SARS May Have Left Mental Scars

Canadian patients showed declines in emotional health one year later, study found

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MONDAY, June 25, 2007 (HealthDay News) -- While most Canadian patients who survived the 2003 SARS outbreak in Toronto had good physical recovery, many reported a decline in their mental health the following year, a new study finds.

Researchers evaluated 117 SARS (severe acute respiratory syndrome) survivors three, six and 12 months after they were discharged from hospital. Each evaluation included a physical examination, a six-minute walk test, a lung function test, a chest X-ray and quality-of-life measures. They were also asked how often they saw a doctor.

At one year, all but one patient had normal/pre-SARS chest X-ray results. At three months, 31 percent of the patients had a reduced six-minute walk distance. That decreased to 18 percent of patients by 12 months. Most patients had normal lung function by three months.

However, one year after discharge from hospital, the patients' general health, vitality and social functioning remained below the normal range, according to the study, which is published in the June 25 issue of Archives of Internal Medicine. The patients also made frequent use of health care services in the year after being discharged from hospital, the researchers found.

Many patients returned to work part-time and gradually increased their workload, while 23 patients returned to work full-time with no need for a modified schedule. One year after being discharged from hospital, 17 percent of patients had not returned to work and nine percent had not returned to their pre-SARS level of work.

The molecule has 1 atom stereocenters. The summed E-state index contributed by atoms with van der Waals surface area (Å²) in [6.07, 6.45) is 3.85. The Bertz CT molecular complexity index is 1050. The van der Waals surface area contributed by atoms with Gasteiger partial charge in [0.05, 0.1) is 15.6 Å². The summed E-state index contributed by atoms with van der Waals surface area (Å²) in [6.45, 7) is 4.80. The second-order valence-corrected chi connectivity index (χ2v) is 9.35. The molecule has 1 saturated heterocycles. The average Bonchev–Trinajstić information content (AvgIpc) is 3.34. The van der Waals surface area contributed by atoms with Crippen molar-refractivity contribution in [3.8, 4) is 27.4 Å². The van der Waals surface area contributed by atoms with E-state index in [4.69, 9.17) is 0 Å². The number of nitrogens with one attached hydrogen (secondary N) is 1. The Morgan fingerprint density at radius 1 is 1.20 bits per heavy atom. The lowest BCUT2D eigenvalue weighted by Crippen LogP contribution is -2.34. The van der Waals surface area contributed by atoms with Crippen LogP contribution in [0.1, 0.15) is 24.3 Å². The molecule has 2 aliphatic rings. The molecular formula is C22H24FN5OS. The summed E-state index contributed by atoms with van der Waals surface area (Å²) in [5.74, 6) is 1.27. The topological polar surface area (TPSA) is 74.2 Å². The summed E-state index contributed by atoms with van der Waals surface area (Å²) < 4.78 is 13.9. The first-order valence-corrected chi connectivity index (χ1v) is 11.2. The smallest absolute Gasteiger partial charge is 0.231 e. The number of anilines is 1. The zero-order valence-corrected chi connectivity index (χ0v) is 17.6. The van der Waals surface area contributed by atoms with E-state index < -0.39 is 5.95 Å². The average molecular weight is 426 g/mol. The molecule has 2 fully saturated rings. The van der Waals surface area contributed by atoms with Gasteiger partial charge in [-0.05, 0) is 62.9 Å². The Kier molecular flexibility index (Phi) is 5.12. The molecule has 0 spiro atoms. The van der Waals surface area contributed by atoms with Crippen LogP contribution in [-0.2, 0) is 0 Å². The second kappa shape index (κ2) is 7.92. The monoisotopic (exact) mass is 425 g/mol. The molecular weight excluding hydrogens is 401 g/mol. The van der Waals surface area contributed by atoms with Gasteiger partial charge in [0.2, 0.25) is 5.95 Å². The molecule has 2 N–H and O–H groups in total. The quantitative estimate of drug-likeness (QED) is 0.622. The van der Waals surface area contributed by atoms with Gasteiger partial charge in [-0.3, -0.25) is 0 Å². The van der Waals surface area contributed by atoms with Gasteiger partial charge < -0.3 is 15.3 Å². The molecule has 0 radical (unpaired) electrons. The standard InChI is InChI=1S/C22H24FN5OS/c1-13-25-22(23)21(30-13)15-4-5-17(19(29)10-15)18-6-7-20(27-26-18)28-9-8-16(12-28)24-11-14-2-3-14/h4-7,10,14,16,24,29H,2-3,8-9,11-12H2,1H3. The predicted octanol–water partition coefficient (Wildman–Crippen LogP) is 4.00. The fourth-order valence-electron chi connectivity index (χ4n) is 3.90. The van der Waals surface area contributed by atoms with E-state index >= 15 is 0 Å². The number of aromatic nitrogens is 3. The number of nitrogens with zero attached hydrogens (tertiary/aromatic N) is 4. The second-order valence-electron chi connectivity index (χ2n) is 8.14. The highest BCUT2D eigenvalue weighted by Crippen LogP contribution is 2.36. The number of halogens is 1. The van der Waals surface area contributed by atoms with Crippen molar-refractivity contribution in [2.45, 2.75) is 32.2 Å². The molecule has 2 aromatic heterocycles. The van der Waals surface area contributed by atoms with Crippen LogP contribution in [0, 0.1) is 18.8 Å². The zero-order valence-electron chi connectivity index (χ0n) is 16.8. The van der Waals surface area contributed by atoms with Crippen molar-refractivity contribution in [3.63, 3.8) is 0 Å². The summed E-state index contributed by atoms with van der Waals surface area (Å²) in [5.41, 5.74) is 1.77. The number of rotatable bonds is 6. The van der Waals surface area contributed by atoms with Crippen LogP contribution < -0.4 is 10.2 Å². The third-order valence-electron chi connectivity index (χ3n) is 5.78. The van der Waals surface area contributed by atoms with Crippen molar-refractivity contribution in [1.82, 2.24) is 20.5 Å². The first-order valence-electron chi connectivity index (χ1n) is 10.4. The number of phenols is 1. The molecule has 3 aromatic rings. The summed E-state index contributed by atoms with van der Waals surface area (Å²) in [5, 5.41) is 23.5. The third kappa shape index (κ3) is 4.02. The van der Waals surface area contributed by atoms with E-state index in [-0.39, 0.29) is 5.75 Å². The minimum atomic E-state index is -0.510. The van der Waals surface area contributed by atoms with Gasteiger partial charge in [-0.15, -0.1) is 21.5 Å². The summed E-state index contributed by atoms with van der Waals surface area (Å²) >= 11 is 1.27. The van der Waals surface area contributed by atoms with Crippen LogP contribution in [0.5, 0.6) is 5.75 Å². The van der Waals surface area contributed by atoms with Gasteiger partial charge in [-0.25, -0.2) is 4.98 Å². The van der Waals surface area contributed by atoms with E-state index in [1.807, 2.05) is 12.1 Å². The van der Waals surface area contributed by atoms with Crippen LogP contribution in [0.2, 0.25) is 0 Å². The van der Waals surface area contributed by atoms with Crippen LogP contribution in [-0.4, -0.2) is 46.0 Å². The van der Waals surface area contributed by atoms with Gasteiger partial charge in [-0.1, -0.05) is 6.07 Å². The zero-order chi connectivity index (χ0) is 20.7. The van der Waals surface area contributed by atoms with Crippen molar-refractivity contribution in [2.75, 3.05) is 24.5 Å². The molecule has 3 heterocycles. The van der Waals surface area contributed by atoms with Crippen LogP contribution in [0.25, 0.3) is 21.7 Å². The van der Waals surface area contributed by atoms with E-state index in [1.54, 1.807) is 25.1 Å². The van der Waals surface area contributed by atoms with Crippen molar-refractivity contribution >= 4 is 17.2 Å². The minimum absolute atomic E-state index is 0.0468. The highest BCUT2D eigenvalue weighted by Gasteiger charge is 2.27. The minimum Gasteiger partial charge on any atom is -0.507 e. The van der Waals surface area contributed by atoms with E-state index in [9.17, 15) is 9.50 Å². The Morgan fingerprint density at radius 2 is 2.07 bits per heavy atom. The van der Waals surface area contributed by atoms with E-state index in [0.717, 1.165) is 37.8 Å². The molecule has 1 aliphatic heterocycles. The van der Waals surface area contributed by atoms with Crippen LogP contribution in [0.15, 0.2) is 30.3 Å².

"We have shown that most SARS survivors have pulmonary and functional recovery from their acute illness. However, one year after discharge from hospital, health-related quality of life remained lower than in the general population, and patients reported important decrements in mental health. These findings are reflected in the notable utilization of psychiatric and psychological services in the one-year follow-up period," the study authors wrote.

Family and friends who acted as caregivers for the patients also experienced declines in mental health, the researchers found.

"These data may help to highlight the needs of patients and caregivers during and after an epidemic, the potential benefit of a family-centered approach to follow-up care, and the importance of exploring strategies to minimize the psychological burden of an epidemic illness as part of future pandemic planning initiatives," the authors concluded.

More information

The U.S. Centers for Disease Control and Prevention has more about SARS.

SOURCE: JAMA/Archives journals, news release, June 25, 2007


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